The reality, however, is that while lead responsibility for public health will lie outside the NHS’s boundaries, health professionals and NHS organisations remain as key to improving our health and preventing illness as they have ever been. While councils will set the priorities for dedicated public health spending, GPs and the Commissioning Board with its various roles will be important partners without whom some of the most promising and effective interventions cannot be done.
‘Too often GPs and teachers do not know how significant a public health issue behaviour is’
A case in point is parenting. There is now clear and incontrovertible evidence that children with the most serious behavioural problems grow up to be among the most disadvantaged and unhealthy people in our communities.
One child in 20 has a severe behavioural problem while another 15 per cent have less severe problems; between them they go on to commit 80 per cent of crime during their lifetimes.
Feelings of stigma
Yet behavioural problems can be either prevented or managed using simple and inexpensive interventions. In most cases, evidence-based parenting programmes like Triple P and Incredible Years can in a short time support parents to manage their children’s behaviour and dramatically improve their health and life chances.
Such programmes, however, are not widely available. Where they are provided, they are not always targeted towards the families who need them most. And not all such programmes are run faithfully to the programme’s design by staff with the right skills to deliver them most effectively.
Key to the success of parenting interventions is the ability of universal health services to identify the families who could benefit from them and make referrals successfully.
Research shows that most parents who struggle with their children’s behaviour ask for help. Most often they ask their GP or their children’s schools. Yet too often GPs and teachers do not know how significant a public health issue behaviour is or what programmes exist locally to address it or how to refer in to them in a way that doesn’t make parents feel stigmatised.
General practitioners, health visitors, midwives and mental health professionals are all ideally placed to identify families where behavioural problems are either emerging or already causing distress.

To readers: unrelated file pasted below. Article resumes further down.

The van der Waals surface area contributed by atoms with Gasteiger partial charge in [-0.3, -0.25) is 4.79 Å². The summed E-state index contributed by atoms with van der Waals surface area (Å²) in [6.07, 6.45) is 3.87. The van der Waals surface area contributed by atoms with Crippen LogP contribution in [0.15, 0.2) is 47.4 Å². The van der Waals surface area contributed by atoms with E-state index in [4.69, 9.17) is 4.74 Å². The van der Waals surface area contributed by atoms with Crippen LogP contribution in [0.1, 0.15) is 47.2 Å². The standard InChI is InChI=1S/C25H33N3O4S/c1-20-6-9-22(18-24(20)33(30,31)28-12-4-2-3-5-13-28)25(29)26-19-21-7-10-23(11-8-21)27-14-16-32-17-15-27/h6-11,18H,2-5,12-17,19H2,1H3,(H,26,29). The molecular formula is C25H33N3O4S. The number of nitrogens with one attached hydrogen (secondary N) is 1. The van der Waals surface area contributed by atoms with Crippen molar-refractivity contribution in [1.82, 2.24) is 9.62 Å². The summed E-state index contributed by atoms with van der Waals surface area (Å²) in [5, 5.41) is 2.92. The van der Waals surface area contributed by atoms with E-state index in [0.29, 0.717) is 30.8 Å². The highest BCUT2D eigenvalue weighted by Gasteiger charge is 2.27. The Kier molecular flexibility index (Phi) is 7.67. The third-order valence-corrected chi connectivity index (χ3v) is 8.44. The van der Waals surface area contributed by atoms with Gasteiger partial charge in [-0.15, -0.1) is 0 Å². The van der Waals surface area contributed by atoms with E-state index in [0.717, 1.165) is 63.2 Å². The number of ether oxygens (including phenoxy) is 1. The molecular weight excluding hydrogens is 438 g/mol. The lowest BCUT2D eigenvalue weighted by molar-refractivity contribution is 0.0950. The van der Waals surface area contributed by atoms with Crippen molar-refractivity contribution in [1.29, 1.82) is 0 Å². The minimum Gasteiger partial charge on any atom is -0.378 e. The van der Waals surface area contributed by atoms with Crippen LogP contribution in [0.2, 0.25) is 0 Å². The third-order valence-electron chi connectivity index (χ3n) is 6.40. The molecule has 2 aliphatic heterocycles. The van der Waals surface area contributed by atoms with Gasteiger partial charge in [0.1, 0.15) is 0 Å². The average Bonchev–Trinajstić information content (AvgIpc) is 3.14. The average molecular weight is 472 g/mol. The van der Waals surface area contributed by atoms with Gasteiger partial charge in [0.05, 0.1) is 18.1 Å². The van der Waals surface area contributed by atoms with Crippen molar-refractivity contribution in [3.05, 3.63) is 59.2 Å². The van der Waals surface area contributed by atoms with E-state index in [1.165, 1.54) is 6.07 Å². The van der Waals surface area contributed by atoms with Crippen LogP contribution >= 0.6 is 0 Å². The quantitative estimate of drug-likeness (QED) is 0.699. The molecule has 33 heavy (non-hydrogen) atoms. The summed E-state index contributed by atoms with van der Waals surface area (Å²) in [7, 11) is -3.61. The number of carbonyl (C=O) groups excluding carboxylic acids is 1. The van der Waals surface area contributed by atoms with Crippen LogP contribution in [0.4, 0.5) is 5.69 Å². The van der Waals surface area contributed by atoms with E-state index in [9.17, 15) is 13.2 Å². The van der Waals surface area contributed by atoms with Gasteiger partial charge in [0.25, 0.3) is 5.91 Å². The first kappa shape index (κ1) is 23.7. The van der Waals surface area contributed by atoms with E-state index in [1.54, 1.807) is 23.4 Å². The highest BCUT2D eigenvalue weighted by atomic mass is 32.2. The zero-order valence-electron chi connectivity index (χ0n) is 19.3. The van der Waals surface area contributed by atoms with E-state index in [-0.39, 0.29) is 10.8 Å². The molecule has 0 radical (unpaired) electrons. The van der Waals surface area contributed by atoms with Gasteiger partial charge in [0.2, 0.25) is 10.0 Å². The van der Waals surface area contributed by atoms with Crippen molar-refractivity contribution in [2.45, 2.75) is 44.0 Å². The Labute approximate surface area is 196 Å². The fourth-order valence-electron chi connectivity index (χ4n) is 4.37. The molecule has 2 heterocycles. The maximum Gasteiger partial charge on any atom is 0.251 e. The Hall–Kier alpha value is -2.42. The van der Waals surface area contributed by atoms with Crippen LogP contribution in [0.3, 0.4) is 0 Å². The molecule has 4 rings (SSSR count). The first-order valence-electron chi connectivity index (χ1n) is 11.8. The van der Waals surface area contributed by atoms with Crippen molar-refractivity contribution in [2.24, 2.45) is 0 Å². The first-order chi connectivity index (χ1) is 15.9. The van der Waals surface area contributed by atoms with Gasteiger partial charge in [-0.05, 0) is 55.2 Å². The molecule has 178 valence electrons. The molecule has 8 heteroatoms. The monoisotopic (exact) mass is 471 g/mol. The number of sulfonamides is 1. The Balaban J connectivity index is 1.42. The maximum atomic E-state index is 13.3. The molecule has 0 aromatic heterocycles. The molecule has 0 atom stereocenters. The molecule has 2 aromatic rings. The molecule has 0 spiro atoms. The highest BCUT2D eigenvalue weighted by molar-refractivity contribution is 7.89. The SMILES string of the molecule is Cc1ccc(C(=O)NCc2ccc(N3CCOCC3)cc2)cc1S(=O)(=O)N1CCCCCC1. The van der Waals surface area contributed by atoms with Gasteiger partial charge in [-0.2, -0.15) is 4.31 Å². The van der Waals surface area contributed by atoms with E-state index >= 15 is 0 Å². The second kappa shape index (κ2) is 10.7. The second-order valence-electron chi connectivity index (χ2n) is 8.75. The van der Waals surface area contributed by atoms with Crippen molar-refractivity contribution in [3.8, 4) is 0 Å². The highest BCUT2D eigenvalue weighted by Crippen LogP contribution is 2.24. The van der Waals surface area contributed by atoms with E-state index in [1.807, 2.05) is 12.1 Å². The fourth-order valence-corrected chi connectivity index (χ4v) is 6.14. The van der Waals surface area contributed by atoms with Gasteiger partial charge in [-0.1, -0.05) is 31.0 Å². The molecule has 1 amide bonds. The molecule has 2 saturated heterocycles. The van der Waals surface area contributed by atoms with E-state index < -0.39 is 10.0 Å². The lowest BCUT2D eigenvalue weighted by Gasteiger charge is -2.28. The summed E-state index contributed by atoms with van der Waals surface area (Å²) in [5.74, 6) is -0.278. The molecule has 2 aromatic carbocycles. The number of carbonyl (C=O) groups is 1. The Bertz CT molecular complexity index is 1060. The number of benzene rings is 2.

If they are aware of the support that is available and have the know-how to encourage parents to make use of it, health professionals can bring about a major improvement in the life chances of some of the most disadvantaged children in their communities.
It is in the relationships between the new public health system and the NHS, alongside their wider links with schools, housing providers and the police, that this major public health issue can be tackled successfully.
As the new systems take shape and learn to work together, providing parents with the support they need to give their children the best possible start in life can be a marker of what they can achieve and the difference they can make to the people they both exist to serve.
For the new minister responsible for mental health policy, there will be challenges and opportunities in equal measure. But what might (or should) his priorities be from this week onwards? And how will he achieve the ambition of putting mental health on a par with physical health?
The new minister benefits from the dedication of his predecessor, Paul Burstow, to creating and supporting a cross-government strategy, No Health Without Mental Health. The strategy sets out an ambitious agenda to improve mental health for all, tackle inequalities and radically improve the life chances of people living with mental ill health. Making it happen against a backdrop of organisational change and financial pressure, however, is another thing altogether.